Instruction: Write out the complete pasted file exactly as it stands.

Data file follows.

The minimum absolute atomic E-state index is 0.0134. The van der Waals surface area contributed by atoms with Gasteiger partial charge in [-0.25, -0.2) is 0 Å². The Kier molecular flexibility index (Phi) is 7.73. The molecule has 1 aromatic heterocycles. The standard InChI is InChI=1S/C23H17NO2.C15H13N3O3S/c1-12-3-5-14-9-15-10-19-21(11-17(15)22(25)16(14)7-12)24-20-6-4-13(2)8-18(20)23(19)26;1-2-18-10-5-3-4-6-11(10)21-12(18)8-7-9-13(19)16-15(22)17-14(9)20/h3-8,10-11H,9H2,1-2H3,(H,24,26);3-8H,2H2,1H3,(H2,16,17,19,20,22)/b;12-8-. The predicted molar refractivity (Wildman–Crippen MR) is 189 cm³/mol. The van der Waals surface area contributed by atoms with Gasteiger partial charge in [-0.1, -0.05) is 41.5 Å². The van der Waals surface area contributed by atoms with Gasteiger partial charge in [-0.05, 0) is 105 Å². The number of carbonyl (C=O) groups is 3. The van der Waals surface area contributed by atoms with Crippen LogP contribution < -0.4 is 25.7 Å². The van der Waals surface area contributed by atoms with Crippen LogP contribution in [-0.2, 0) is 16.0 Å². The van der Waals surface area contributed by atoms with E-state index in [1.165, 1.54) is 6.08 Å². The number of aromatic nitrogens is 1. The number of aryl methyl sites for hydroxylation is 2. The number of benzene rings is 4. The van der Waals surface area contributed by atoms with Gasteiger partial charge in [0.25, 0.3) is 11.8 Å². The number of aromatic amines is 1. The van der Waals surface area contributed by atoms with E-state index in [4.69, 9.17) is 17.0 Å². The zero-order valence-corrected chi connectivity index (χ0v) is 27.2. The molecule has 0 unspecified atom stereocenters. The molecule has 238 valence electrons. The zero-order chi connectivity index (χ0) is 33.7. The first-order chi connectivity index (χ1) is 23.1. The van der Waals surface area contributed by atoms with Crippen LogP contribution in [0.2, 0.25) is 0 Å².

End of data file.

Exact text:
The minimum absolute atomic E-state index is 0.0134. The van der Waals surface area contributed by atoms with Gasteiger partial charge in [-0.25, -0.2) is 0 Å². The Kier molecular flexibility index (Phi) is 7.73. The molecule has 1 aromatic heterocycles. The standard InChI is InChI=1S/C23H17NO2.C15H13N3O3S/c1-12-3-5-14-9-15-10-19-21(11-17(15)22(25)16(14)7-12)24-20-6-4-13(2)8-18(20)23(19)26;1-2-18-10-5-3-4-6-11(10)21-12(18)8-7-9-13(19)16-15(22)17-14(9)20/h3-8,10-11H,9H2,1-2H3,(H,24,26);3-8H,2H2,1H3,(H2,16,17,19,20,22)/b;12-8-. The predicted molar refractivity (Wildman–Crippen MR) is 189 cm³/mol. The van der Waals surface area contributed by atoms with Gasteiger partial charge in [-0.1, -0.05) is 41.5 Å². The van der Waals surface area contributed by atoms with Gasteiger partial charge in [-0.05, 0) is 105 Å². The number of carbonyl (C=O) groups is 3. The van der Waals surface area contributed by atoms with Crippen LogP contribution < -0.4 is 25.7 Å². The van der Waals surface area contributed by atoms with Crippen LogP contribution in [-0.2, 0) is 16.0 Å². The van der Waals surface area contributed by atoms with E-state index in [1.165, 1.54) is 6.08 Å². The number of aromatic nitrogens is 1. The number of aryl methyl sites for hydroxylation is 2. The number of benzene rings is 4. The van der Waals surface area contributed by atoms with Gasteiger partial charge in [0.25, 0.3) is 11.8 Å². The number of aromatic amines is 1. The van der Waals surface area contributed by atoms with E-state index in [4.69, 9.17) is 17.0 Å². The zero-order valence-corrected chi connectivity index (χ0v) is 27.2. The molecule has 0 unspecified atom stereocenters. The molecule has 238 valence electrons. The zero-order chi connectivity index (χ0) is 33.7. The first-order chi connectivity index (χ1) is 23.1. The van der Waals surface area contributed by atoms with Crippen LogP contribution in [0.2, 0.25) is 0 Å².